ISCAR, a company with many years of experience in the production of metal cutting tools, offers unique, cutting-edge solutions for the new BEV Industry. As a leader in providing productive and cost-effective machining solutions, ISCAR strives to stay up to date with all the new trends and technologies and be a part of a brighter, greener future.

The following is a list of some of the common component machining processes in the BEV industry and some of the leading possible machining solutions and recommendations for each part.

Stator Housing Machining

One of the most notable trends of the electric vehicle powertrain is its simplicity. There are far fewer moving parts compared to the traditional internal combustion engine (ICE), therefore, manufacturing time and cost dramatically drop when producing BEVs.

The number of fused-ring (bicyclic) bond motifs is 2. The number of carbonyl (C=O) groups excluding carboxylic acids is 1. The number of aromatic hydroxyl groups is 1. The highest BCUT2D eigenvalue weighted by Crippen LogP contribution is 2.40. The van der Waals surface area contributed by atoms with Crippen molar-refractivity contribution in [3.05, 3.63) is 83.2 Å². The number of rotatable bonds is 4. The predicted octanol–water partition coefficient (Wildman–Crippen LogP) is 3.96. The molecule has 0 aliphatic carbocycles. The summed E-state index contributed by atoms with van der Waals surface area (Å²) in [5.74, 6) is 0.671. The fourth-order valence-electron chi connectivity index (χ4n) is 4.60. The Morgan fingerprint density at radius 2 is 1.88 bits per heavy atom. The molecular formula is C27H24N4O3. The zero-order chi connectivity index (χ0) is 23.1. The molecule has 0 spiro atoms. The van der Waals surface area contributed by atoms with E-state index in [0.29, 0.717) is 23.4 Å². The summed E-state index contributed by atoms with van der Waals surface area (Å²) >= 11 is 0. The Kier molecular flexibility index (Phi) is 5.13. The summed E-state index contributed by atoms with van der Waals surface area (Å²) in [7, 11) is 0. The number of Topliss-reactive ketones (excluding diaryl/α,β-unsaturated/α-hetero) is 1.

One of the main components of an electric motor is the motor (stator) housing made from aluminium. A special approach is needed to achieve this part’s critical key characteristics of lightweight, durability, ductility, surface finish and precision, including geometrical tolerances. The partially hollow form represents an additional challenge and maintaining low cutting forces is essential for roughness and cylindricity requirements.

ISCAR’s complete machining solution for this process has facilitated the transformation from the standard costly lathe-based process to an economical machining centre. Our aim is to reduce scrapped parts and reach an optimal CPK ratio (Process Capability Index—a producer’s capability to produce parts within the required tolerance).

Main Diameter Reaming